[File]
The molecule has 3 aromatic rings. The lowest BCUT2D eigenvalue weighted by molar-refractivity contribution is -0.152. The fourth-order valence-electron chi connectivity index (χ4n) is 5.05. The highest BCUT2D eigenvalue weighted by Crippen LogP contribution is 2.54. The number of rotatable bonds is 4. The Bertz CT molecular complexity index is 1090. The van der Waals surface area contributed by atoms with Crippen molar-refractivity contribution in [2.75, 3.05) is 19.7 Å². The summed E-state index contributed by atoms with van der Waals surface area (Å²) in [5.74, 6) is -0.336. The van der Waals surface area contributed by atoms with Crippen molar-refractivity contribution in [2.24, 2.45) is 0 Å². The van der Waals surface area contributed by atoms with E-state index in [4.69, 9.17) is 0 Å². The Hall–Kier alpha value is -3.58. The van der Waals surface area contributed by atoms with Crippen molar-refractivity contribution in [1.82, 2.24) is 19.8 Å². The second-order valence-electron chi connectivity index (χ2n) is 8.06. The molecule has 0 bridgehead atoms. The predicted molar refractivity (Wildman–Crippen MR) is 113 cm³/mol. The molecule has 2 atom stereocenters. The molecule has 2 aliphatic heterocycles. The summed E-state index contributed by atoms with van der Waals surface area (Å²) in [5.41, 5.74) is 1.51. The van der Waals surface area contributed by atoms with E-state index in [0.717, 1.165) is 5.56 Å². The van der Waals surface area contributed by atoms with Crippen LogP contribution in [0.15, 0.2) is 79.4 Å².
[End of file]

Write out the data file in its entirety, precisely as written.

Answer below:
The molecule has 3 aromatic rings. The lowest BCUT2D eigenvalue weighted by molar-refractivity contribution is -0.152. The fourth-order valence-electron chi connectivity index (χ4n) is 5.05. The highest BCUT2D eigenvalue weighted by Crippen LogP contribution is 2.54. The number of rotatable bonds is 4. The Bertz CT molecular complexity index is 1090. The van der Waals surface area contributed by atoms with Crippen molar-refractivity contribution in [2.75, 3.05) is 19.7 Å². The summed E-state index contributed by atoms with van der Waals surface area (Å²) in [5.74, 6) is -0.336. The van der Waals surface area contributed by atoms with Crippen molar-refractivity contribution in [2.24, 2.45) is 0 Å². The van der Waals surface area contributed by atoms with E-state index in [4.69, 9.17) is 0 Å². The Hall–Kier alpha value is -3.58. The van der Waals surface area contributed by atoms with Crippen molar-refractivity contribution in [1.82, 2.24) is 19.8 Å². The second-order valence-electron chi connectivity index (χ2n) is 8.06. The molecule has 0 bridgehead atoms. The predicted molar refractivity (Wildman–Crippen MR) is 113 cm³/mol. The molecule has 2 atom stereocenters. The molecule has 2 aliphatic heterocycles. The summed E-state index contributed by atoms with van der Waals surface area (Å²) in [5.41, 5.74) is 1.51. The van der Waals surface area contributed by atoms with E-state index in [0.717, 1.165) is 5.56 Å². The van der Waals surface area contributed by atoms with Crippen LogP contribution in [0.15, 0.2) is 79.4 Å².